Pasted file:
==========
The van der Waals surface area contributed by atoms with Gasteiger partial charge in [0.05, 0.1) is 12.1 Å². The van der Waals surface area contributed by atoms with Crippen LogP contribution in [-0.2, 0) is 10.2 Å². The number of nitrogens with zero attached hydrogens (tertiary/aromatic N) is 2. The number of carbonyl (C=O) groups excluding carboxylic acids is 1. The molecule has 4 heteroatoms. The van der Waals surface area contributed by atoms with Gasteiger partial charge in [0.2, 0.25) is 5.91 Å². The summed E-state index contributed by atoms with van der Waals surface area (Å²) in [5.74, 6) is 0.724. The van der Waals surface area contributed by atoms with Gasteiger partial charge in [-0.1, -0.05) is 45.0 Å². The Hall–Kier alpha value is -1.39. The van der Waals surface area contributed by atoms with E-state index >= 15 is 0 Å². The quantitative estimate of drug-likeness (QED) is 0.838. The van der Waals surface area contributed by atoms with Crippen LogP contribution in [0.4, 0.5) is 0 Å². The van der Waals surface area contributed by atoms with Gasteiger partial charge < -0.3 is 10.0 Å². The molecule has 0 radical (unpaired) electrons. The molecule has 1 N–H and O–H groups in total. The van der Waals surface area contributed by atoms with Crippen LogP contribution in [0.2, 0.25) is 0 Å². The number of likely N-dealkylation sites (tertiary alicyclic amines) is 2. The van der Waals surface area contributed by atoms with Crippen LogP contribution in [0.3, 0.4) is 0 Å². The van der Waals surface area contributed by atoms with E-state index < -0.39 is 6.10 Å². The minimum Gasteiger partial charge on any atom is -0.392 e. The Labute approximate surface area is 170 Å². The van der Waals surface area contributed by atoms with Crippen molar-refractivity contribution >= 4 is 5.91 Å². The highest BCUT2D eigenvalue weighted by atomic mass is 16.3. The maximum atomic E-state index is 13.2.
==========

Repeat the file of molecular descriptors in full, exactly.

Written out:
The van der Waals surface area contributed by atoms with Gasteiger partial charge in [0.05, 0.1) is 12.1 Å². The van der Waals surface area contributed by atoms with Crippen LogP contribution in [-0.2, 0) is 10.2 Å². The number of nitrogens with zero attached hydrogens (tertiary/aromatic N) is 2. The number of carbonyl (C=O) groups excluding carboxylic acids is 1. The molecule has 4 heteroatoms. The van der Waals surface area contributed by atoms with Gasteiger partial charge in [0.2, 0.25) is 5.91 Å². The summed E-state index contributed by atoms with van der Waals surface area (Å²) in [5.74, 6) is 0.724. The van der Waals surface area contributed by atoms with Gasteiger partial charge in [-0.1, -0.05) is 45.0 Å². The Hall–Kier alpha value is -1.39. The van der Waals surface area contributed by atoms with E-state index >= 15 is 0 Å². The quantitative estimate of drug-likeness (QED) is 0.838. The van der Waals surface area contributed by atoms with Crippen LogP contribution in [0.4, 0.5) is 0 Å². The van der Waals surface area contributed by atoms with Gasteiger partial charge < -0.3 is 10.0 Å². The molecule has 0 radical (unpaired) electrons. The molecule has 1 N–H and O–H groups in total. The van der Waals surface area contributed by atoms with Crippen LogP contribution in [0.2, 0.25) is 0 Å². The number of likely N-dealkylation sites (tertiary alicyclic amines) is 2. The van der Waals surface area contributed by atoms with Crippen LogP contribution in [0.3, 0.4) is 0 Å². The van der Waals surface area contributed by atoms with E-state index < -0.39 is 6.10 Å². The minimum Gasteiger partial charge on any atom is -0.392 e. The Labute approximate surface area is 170 Å². The van der Waals surface area contributed by atoms with Crippen molar-refractivity contribution >= 4 is 5.91 Å². The highest BCUT2D eigenvalue weighted by atomic mass is 16.3. The maximum atomic E-state index is 13.2.